WASHINGTON (ABP) – Environmental activists claimed a victory Nov. 10 when President Obama ordered an
environmental review of a proposed 1,700-mile oil pipeline from Canada to the Texas Gulf Coast called Keystone XL.
Advocates including the Canadian government say the underground 36-inch pipeline is an answer to U.S. reliance on oil from the Middle East. Opponents say it is unneeded and would have disastrous effect on the environment.
Led by environmentalist author and United Methodist layman Bill McKibben, thousands of demonstrators surrounded the White House Sunday, Nov. 6, urging the Obama administration to reject the project, which requires State Department approval because it crosses an international border.
Among an estimated 12,000 protestors were seven members of the Circle of Mercy Congregation in Asheville, N.C., affiliated with the Alliance of Baptists and the United Church of Christ.
“By the time we completed the circle, we were still three persons deep in most places,” Circle of Mercy member Greg Yost, accompanied by his wife, Terri Farless, and children, Will and Anna, said.
Yost and Circle of Mercy member Mark Siler, were among more than 1,200 people arrested during two weeks of civil disobedience opposed to the construction project in August and September.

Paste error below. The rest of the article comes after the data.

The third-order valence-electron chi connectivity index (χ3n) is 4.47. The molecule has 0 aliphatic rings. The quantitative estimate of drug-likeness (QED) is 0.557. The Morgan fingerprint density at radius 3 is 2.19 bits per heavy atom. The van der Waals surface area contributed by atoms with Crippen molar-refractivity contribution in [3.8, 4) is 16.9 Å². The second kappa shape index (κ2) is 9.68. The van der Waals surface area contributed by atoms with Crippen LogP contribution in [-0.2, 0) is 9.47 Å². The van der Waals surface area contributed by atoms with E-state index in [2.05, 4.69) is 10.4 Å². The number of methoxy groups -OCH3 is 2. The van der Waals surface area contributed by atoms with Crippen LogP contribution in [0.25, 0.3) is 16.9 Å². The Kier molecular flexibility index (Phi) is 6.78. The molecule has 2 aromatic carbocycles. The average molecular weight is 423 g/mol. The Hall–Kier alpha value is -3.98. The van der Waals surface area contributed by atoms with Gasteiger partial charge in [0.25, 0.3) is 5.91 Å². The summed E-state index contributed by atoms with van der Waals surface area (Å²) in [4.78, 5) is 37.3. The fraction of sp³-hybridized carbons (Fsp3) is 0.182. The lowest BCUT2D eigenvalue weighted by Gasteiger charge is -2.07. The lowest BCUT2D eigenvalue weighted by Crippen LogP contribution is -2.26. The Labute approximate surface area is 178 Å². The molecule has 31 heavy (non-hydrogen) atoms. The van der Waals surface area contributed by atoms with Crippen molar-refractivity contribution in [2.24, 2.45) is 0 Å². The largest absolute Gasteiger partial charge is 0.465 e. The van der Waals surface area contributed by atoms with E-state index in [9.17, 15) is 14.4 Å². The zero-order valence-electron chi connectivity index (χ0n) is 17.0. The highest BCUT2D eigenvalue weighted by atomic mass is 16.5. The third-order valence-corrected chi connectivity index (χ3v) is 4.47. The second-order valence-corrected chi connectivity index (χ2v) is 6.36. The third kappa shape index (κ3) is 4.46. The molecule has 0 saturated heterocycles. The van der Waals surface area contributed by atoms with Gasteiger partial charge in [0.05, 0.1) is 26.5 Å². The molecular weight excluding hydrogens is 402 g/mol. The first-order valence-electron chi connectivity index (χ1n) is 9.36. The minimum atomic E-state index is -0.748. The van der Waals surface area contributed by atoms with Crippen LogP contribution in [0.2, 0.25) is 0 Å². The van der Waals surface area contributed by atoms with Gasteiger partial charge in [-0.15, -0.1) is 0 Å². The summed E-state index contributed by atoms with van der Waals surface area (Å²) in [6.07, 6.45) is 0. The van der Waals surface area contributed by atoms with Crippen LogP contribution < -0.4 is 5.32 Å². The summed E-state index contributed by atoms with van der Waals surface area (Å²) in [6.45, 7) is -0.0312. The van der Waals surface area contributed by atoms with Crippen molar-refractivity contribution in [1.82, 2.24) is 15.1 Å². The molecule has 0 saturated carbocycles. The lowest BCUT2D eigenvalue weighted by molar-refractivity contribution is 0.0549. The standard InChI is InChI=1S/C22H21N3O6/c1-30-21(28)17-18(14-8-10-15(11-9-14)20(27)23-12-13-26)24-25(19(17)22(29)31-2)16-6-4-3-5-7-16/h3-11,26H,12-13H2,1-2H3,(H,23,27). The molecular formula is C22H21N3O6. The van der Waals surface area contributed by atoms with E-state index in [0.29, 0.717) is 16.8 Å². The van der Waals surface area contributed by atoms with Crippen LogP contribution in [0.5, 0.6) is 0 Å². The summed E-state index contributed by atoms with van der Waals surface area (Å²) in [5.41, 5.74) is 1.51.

Before the protests, McKibben said, the TransCanada pipeline was widely regarded as “a done deal.”
“Six months ago, almost no one outside the pipeline route even knew about Keystone," he said. "One month ago, a secret poll of 'energy insiders' by the National Journal found that 'virtually all' expected easy approval of the pipeline by year’s end.”
McKibben cautioned that it was only a partial victory. While the environmental review postpones a decision until after the 2012 elections, the president didn't reject the pipeline permit outright.
Activists were encouraged, though, when Obama required that climate change along the pipeline route be part of the assessment. While there is still a slim chance it will survive scrutiny, most political and environmental activists believe the president’s action effectively kills the project.
Bob Allen is managing editor of Associated Baptist Press.